Reward Pathways

The brain’s reward pathways, particularly those involving dopamine, evolved to reinforce behaviors that were essential for survival, for example defense and procreation. The differing genetic makeup of the pathways that once increased the chance of survival, however, may now be contributing to anxiety disorders and the overuse of alcohol.

North-South Gradient: Adaptation to Environmental Extremes

The genetic makeup of northern populations that endured extreme cold and darkness would have included adaptations that affect metabolism and energy storage. These changes would affect the metabolism of substances such as alcohol, one impact of which would have been an influence on tolerance or dependence.

Southern populations that inhabited hotter, sunnier areas of the world would have evolved a different set of adaptive needs. These genetic differences would come into play by altering how different populations metabolize alcohol and by how anxious they become. They could also influence the prevalence of alcohol use and abuse.

Migration and Gene Flow:

As human populations migrated they encountered disparate environments that subjected them to various new selective pressures; these led to further genetic changes. Gene flow among populations—i.e., the movement of genetic material—would move these new changes around and create different gradients of genetic traits that include susceptibility to diseases. On the other hand, the ever-increasing admixture of genes, characteristic of the modern world, has attenuated these ancient genetic influences.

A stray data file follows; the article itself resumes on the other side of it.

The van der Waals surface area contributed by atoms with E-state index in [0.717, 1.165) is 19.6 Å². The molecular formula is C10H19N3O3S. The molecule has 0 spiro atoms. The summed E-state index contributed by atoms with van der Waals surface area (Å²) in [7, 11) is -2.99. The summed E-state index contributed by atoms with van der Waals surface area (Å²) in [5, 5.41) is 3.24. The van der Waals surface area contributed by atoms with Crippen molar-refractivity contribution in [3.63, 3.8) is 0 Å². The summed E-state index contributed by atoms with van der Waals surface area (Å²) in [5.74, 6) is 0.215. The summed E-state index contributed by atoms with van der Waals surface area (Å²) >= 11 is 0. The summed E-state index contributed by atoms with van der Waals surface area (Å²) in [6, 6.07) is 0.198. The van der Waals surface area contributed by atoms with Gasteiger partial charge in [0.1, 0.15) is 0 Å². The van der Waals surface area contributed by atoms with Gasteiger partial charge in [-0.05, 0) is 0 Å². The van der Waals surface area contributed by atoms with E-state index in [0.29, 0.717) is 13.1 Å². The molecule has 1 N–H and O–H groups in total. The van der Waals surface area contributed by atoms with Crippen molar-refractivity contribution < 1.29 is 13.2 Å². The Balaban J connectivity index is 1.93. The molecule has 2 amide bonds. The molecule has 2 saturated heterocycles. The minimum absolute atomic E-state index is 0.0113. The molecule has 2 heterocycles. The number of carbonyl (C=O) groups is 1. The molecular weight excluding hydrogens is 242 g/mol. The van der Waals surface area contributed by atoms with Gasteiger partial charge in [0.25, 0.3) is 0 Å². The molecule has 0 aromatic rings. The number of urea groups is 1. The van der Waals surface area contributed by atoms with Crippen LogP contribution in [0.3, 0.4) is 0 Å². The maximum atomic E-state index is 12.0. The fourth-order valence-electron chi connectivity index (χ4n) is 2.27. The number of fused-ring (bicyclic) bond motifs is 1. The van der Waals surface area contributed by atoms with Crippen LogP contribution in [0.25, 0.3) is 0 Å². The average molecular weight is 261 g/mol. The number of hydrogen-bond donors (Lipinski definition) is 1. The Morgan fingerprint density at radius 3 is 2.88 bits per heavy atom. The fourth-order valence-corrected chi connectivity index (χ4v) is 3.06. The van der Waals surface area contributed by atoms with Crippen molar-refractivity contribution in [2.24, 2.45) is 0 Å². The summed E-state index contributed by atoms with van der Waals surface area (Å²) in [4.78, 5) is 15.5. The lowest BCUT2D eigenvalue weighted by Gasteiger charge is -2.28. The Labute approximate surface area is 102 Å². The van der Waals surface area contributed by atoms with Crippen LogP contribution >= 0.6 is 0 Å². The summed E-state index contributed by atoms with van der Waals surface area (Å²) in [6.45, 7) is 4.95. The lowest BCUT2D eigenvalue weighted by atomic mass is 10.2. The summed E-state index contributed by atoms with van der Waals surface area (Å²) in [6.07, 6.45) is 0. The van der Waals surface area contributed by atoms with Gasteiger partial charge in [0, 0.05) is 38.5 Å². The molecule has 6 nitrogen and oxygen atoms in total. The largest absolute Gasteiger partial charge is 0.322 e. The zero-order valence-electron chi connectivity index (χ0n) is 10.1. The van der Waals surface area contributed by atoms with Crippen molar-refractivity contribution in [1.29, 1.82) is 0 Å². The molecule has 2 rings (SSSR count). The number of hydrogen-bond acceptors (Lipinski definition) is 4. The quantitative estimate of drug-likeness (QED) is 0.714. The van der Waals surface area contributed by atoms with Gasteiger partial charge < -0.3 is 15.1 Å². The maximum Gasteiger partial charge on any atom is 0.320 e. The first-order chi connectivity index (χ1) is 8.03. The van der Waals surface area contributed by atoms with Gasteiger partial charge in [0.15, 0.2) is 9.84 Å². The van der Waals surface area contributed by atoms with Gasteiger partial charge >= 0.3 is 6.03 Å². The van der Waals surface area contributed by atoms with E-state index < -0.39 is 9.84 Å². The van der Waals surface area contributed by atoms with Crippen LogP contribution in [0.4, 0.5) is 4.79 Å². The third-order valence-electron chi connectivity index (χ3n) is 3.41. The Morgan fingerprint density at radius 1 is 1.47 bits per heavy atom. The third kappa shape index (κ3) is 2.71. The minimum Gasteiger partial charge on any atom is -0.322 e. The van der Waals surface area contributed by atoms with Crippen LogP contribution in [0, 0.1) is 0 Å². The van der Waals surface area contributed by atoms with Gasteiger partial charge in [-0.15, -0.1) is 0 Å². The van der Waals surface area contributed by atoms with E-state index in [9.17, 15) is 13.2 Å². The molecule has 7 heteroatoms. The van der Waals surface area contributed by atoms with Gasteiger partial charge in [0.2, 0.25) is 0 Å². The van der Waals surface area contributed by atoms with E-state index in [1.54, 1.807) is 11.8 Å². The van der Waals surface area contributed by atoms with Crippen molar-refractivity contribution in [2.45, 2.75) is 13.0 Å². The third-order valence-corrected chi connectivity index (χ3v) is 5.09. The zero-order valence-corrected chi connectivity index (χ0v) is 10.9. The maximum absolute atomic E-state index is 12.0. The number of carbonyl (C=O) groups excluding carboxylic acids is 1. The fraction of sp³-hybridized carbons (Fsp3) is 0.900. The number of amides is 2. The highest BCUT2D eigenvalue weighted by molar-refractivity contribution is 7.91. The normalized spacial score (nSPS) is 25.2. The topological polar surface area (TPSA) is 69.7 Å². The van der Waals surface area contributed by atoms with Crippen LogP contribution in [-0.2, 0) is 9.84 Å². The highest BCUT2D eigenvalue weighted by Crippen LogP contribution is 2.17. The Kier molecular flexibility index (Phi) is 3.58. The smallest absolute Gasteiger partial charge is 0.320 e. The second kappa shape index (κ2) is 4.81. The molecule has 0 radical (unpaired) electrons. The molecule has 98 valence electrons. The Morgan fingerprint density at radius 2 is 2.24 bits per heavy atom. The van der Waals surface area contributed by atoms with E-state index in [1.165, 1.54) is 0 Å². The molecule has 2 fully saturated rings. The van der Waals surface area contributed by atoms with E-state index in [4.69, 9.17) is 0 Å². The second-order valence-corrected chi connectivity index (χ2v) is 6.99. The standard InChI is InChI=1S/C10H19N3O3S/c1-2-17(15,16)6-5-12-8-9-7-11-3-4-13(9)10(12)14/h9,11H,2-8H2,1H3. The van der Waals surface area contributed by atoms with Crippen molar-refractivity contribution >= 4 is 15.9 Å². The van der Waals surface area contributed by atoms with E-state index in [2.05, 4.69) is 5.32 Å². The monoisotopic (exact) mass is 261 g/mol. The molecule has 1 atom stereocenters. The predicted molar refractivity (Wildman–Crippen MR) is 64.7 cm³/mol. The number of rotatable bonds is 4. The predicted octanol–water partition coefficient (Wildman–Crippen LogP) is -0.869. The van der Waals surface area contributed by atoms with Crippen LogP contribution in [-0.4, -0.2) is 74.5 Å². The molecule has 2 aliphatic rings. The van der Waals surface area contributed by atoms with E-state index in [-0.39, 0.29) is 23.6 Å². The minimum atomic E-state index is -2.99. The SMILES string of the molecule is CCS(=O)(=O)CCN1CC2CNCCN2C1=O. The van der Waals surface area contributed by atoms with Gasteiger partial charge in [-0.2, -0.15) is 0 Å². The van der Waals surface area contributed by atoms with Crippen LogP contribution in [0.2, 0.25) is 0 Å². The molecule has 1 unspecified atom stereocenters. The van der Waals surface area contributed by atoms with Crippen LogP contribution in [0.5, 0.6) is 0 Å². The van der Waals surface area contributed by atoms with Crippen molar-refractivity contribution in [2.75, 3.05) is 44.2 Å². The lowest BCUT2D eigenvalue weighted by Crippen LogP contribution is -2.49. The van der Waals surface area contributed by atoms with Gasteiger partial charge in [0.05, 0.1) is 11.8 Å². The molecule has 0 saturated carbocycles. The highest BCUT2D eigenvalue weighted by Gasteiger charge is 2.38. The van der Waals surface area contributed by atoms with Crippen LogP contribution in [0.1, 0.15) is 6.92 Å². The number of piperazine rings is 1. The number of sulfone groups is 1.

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It’s essential to note that these are theoretical considerations from an evolutionary genetic viewpoint, and that the specific genetic influences on the comorbidity of alcoholism and anxiety disorders is expected to be polygenic and multifactorial. In addition, current understanding of these complex traits in their genetic context is incomplete, and other factors like environment, culture, and individual experience are significant contributors to their expression.

The concept of a residue of evolutionary genetics is that modern humans emerged from a distant past, and while they are not shaped by the selective pressures of ancestral environments, they continue to carry the imprints of their earlier conditions—imprints that unevenly affect their vulnerability to certain conditions, such as the comorbidity of alcoholism and anxiety disorders. These displays may differ along a North-South gradient since the relatedness of historical population adaptations were for different climates and ways of life.